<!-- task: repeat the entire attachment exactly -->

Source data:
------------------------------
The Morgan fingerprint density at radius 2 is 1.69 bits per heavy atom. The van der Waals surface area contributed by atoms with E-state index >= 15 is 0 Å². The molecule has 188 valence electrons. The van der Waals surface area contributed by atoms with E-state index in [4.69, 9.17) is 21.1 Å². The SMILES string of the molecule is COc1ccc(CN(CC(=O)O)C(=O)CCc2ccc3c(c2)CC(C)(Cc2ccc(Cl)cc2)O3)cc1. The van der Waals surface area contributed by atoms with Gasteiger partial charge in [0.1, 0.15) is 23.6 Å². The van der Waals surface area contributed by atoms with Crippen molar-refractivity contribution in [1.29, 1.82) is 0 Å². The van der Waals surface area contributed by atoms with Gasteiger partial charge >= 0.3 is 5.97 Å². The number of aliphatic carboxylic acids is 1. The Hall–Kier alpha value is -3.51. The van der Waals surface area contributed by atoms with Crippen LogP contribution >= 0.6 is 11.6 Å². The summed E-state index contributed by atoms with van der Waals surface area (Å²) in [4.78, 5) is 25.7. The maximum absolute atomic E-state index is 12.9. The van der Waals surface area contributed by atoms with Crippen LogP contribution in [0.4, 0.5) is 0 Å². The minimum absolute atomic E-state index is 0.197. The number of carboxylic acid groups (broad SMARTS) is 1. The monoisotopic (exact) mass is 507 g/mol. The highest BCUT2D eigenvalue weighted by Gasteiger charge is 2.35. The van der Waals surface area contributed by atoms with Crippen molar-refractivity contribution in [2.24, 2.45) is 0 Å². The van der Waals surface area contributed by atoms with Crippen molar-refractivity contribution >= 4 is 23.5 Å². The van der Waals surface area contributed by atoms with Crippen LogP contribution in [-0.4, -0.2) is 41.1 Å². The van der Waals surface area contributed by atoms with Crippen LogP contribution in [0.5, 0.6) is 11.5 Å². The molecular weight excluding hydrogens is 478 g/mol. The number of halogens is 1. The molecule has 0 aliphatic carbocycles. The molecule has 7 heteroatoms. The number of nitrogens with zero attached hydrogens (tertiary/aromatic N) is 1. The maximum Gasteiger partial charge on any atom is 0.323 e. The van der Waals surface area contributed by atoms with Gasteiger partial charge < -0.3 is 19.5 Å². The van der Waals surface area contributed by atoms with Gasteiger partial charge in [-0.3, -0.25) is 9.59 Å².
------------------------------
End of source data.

The Morgan fingerprint density at radius 2 is 1.69 bits per heavy atom. The van der Waals surface area contributed by atoms with E-state index >= 15 is 0 Å². The molecule has 188 valence electrons. The van der Waals surface area contributed by atoms with E-state index in [4.69, 9.17) is 21.1 Å². The SMILES string of the molecule is COc1ccc(CN(CC(=O)O)C(=O)CCc2ccc3c(c2)CC(C)(Cc2ccc(Cl)cc2)O3)cc1. The van der Waals surface area contributed by atoms with Gasteiger partial charge in [0.1, 0.15) is 23.6 Å². The van der Waals surface area contributed by atoms with Crippen molar-refractivity contribution in [1.29, 1.82) is 0 Å². The van der Waals surface area contributed by atoms with Gasteiger partial charge >= 0.3 is 5.97 Å². The number of aliphatic carboxylic acids is 1. The Hall–Kier alpha value is -3.51. The van der Waals surface area contributed by atoms with Crippen LogP contribution >= 0.6 is 11.6 Å². The summed E-state index contributed by atoms with van der Waals surface area (Å²) in [4.78, 5) is 25.7. The maximum absolute atomic E-state index is 12.9. The van der Waals surface area contributed by atoms with Crippen LogP contribution in [0.4, 0.5) is 0 Å². The minimum absolute atomic E-state index is 0.197. The number of carboxylic acid groups (broad SMARTS) is 1. The monoisotopic (exact) mass is 507 g/mol. The highest BCUT2D eigenvalue weighted by Gasteiger charge is 2.35. The van der Waals surface area contributed by atoms with Crippen molar-refractivity contribution in [2.24, 2.45) is 0 Å². The van der Waals surface area contributed by atoms with Crippen molar-refractivity contribution >= 4 is 23.5 Å². The van der Waals surface area contributed by atoms with Crippen LogP contribution in [-0.4, -0.2) is 41.1 Å². The van der Waals surface area contributed by atoms with Crippen LogP contribution in [0.5, 0.6) is 11.5 Å². The molecular weight excluding hydrogens is 478 g/mol. The number of halogens is 1. The molecule has 0 aliphatic carbocycles. The molecule has 7 heteroatoms. The number of nitrogens with zero attached hydrogens (tertiary/aromatic N) is 1. The maximum Gasteiger partial charge on any atom is 0.323 e. The van der Waals surface area contributed by atoms with Gasteiger partial charge < -0.3 is 19.5 Å². The van der Waals surface area contributed by atoms with Gasteiger partial charge in [-0.3, -0.25) is 9.59 Å².